“Regular readers of News & Views know that we at Delta Think track open access journal launches as a way to monitor industry and discipline-specific trends in Open Access. There is no doubt that demand—by virtue of the proliferation of OA journals needing hosting—is increasing. But what about supply?
There are several well-established hosting platform service providers who support mixed model content portfolios (e.g., Atypon, Highwire, Ingenta, PubFactory, and Silverchair). There are also new entrants on both the commercial and not-for-profit side who have scaled their core businesses to include hosting (e.g. River Valley Technologies and SPIE).
Today, however, we’re looking at a third segment of the hosting market—platforms that have been developed specifically and exclusively for open access content. We asked three hosting platform providers —Cambridge Open Engage (from CUP), Phenom (from Hindawi Limited), and Libero (developed by eLife and supported by the Libero community)—to tell us about their evolution as an OA hosting platform and their view of the future….”
“eLife is pleased to announce the first working example of its open-source journal hosting and post-production publishing system, Libero Publisher.
The demo showcases some of the essential components of a journal on Libero Publisher, including a homepage and research articles with author lists and affiliations, figures and references. Additional features are being added weekly, sometimes daily, as the platform evolves quickly to accommodate increasingly complex content types.
Libero Publisher is designed to help publishers deliver beautifully presented content to readers on any device, wherever they are. It is just one component of Libero, a community-driven and open-source platform of services and applications being built to help content providers do more with everything they publish….”
“The Libero community is pleased to present a demonstration of Libero Publisher to exhibit the progress we’ve made so far and to gather feedback as we continue to iteratively develop new features. Being an open-source platform for scholarly publishing, the components of Libero Publisher have always been available for use and downloadable from GitHub. But, if you’re not familiar with cloning code repositories and running software containers, it can be difficult to track the project’s progress due to the lack of visible milestones. This is why we’ve taken the time to showcase some great examples of compatible journal content on a brand new instance of Libero Publisher at https://demo.libero.pub.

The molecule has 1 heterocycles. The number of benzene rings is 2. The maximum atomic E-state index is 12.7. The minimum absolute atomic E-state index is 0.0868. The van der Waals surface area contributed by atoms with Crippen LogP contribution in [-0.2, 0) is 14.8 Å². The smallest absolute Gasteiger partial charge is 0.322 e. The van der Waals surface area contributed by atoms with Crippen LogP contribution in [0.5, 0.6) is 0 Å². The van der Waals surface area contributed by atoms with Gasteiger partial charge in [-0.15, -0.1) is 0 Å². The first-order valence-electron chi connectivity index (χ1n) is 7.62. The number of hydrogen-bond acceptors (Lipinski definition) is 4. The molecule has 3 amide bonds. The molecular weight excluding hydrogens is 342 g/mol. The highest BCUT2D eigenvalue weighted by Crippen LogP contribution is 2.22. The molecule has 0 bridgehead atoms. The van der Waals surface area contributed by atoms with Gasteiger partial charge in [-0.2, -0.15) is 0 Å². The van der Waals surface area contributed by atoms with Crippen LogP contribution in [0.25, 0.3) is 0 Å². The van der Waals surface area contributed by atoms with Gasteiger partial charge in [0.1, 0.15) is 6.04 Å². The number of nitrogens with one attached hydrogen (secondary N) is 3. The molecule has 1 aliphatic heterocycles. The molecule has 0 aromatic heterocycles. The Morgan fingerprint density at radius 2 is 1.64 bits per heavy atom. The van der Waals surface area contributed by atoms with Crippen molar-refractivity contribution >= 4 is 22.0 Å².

We have selected examples from journals of different sizes and disciplines, and will continue to grow the example set as more publishers test their content on the platform or new features are added. You’ll recognise the examples as scholarly articles with titles, authors, keywords, abstracts, content and figures. Other elements will continue to be added, and you can keep track of what to expect next on our public roadmap: https://elifesci.org/roadmap….”
“In a webinar on March 11, the team at eLife gave an update on Libero Publisher – one component of the open-source publishing technology suite eLife is building – and how publishers, libraries and developers can collaborate on the project….”
“On Monday, March 11, we invite you to come and learn more about eLife’s Libero – a suite of services and applications that help scholarly content providers do more with everything they publish.
Libero encompasses the open-source, end-to-end publishing workflow that eLife is developing, both for its own purposes and to help other organisations looking to modernise and increase efficiency for their operations. Current projects that fall under the Libero umbrella include Libero Reviewer (being developed in concert with the Collaborative Knowledge Foundation (Coko) and others), the content production tool Texture (developed with Substance Software GmbH), and Libero Publisher (eLife’s content delivery platform)….”